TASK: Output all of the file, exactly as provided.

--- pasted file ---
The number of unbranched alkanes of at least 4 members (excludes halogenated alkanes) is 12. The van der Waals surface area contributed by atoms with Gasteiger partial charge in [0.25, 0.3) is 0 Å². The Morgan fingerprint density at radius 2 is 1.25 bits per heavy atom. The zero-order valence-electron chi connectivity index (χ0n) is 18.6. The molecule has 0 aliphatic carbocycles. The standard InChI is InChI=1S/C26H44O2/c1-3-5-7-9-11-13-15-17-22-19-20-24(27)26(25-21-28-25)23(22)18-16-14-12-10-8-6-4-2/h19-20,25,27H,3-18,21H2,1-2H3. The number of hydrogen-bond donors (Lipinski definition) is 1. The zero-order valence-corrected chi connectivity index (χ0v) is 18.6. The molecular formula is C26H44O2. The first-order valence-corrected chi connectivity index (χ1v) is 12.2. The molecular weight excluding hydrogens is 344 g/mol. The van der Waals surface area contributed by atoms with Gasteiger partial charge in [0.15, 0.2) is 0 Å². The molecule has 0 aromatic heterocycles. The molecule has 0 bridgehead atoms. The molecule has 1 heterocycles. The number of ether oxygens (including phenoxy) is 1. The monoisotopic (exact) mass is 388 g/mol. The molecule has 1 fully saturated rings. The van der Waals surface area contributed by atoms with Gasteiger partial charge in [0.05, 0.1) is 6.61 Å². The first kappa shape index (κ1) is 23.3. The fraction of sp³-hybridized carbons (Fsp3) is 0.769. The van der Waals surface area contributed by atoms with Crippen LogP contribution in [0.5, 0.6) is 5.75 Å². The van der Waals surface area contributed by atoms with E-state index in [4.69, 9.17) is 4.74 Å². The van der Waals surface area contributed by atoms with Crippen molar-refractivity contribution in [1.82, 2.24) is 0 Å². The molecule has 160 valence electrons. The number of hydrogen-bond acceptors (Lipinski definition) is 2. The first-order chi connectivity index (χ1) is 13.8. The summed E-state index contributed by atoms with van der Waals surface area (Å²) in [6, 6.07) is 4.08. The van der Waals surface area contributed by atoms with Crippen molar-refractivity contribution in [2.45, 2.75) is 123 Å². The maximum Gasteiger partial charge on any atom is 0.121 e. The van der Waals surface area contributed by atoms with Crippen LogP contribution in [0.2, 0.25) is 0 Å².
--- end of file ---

The number of unbranched alkanes of at least 4 members (excludes halogenated alkanes) is 12. The van der Waals surface area contributed by atoms with Gasteiger partial charge in [0.25, 0.3) is 0 Å². The Morgan fingerprint density at radius 2 is 1.25 bits per heavy atom. The zero-order valence-electron chi connectivity index (χ0n) is 18.6. The molecule has 0 aliphatic carbocycles. The standard InChI is InChI=1S/C26H44O2/c1-3-5-7-9-11-13-15-17-22-19-20-24(27)26(25-21-28-25)23(22)18-16-14-12-10-8-6-4-2/h19-20,25,27H,3-18,21H2,1-2H3. The number of hydrogen-bond donors (Lipinski definition) is 1. The zero-order valence-corrected chi connectivity index (χ0v) is 18.6. The molecular formula is C26H44O2. The first-order valence-corrected chi connectivity index (χ1v) is 12.2. The molecular weight excluding hydrogens is 344 g/mol. The van der Waals surface area contributed by atoms with Gasteiger partial charge in [0.15, 0.2) is 0 Å². The molecule has 0 aromatic heterocycles. The molecule has 0 bridgehead atoms. The molecule has 1 heterocycles. The number of ether oxygens (including phenoxy) is 1. The monoisotopic (exact) mass is 388 g/mol. The molecule has 1 fully saturated rings. The van der Waals surface area contributed by atoms with Gasteiger partial charge in [0.05, 0.1) is 6.61 Å². The first kappa shape index (κ1) is 23.3. The fraction of sp³-hybridized carbons (Fsp3) is 0.769. The van der Waals surface area contributed by atoms with Crippen LogP contribution in [0.5, 0.6) is 5.75 Å². The van der Waals surface area contributed by atoms with E-state index in [4.69, 9.17) is 4.74 Å². The van der Waals surface area contributed by atoms with Crippen molar-refractivity contribution in [1.82, 2.24) is 0 Å². The molecule has 160 valence electrons. The number of hydrogen-bond acceptors (Lipinski definition) is 2. The first-order chi connectivity index (χ1) is 13.8. The summed E-state index contributed by atoms with van der Waals surface area (Å²) in [6, 6.07) is 4.08. The van der Waals surface area contributed by atoms with Crippen molar-refractivity contribution in [2.45, 2.75) is 123 Å². The maximum Gasteiger partial charge on any atom is 0.121 e. The van der Waals surface area contributed by atoms with Crippen LogP contribution in [0.2, 0.25) is 0 Å².